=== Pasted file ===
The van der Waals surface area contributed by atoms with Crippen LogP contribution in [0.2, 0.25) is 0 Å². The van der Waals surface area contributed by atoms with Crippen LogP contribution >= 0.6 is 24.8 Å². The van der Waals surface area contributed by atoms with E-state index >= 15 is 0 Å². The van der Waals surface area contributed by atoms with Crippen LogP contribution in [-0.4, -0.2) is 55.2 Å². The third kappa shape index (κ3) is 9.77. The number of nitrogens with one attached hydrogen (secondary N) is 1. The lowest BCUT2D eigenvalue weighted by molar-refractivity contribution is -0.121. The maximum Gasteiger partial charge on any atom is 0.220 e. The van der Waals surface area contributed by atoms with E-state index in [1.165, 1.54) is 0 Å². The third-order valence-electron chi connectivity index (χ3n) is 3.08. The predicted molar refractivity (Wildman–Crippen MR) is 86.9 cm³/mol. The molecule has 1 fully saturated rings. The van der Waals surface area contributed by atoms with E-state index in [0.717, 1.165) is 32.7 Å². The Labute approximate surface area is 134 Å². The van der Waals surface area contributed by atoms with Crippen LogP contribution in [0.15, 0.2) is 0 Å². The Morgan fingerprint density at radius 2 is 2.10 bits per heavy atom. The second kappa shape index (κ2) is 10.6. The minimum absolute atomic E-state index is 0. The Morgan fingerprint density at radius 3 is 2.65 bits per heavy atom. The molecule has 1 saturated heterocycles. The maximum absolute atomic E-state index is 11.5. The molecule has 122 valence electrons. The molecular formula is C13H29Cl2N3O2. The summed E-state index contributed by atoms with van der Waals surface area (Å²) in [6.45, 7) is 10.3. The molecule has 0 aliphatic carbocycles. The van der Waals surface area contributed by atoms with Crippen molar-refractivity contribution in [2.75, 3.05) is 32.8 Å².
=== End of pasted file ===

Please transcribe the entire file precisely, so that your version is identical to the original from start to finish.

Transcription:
The van der Waals surface area contributed by atoms with Crippen LogP contribution in [0.2, 0.25) is 0 Å². The van der Waals surface area contributed by atoms with Crippen LogP contribution >= 0.6 is 24.8 Å². The van der Waals surface area contributed by atoms with E-state index >= 15 is 0 Å². The van der Waals surface area contributed by atoms with Crippen LogP contribution in [-0.4, -0.2) is 55.2 Å². The third kappa shape index (κ3) is 9.77. The number of nitrogens with one attached hydrogen (secondary N) is 1. The lowest BCUT2D eigenvalue weighted by molar-refractivity contribution is -0.121. The maximum Gasteiger partial charge on any atom is 0.220 e. The van der Waals surface area contributed by atoms with E-state index in [1.165, 1.54) is 0 Å². The third-order valence-electron chi connectivity index (χ3n) is 3.08. The predicted molar refractivity (Wildman–Crippen MR) is 86.9 cm³/mol. The molecule has 1 fully saturated rings. The van der Waals surface area contributed by atoms with E-state index in [0.717, 1.165) is 32.7 Å². The Labute approximate surface area is 134 Å². The van der Waals surface area contributed by atoms with Crippen LogP contribution in [0.15, 0.2) is 0 Å². The Morgan fingerprint density at radius 2 is 2.10 bits per heavy atom. The second kappa shape index (κ2) is 10.6. The minimum absolute atomic E-state index is 0. The Morgan fingerprint density at radius 3 is 2.65 bits per heavy atom. The molecule has 1 saturated heterocycles. The maximum absolute atomic E-state index is 11.5. The molecule has 122 valence electrons. The molecular formula is C13H29Cl2N3O2. The summed E-state index contributed by atoms with van der Waals surface area (Å²) in [6.45, 7) is 10.3. The molecule has 0 aliphatic carbocycles. The van der Waals surface area contributed by atoms with Crippen molar-refractivity contribution in [2.75, 3.05) is 32.8 Å².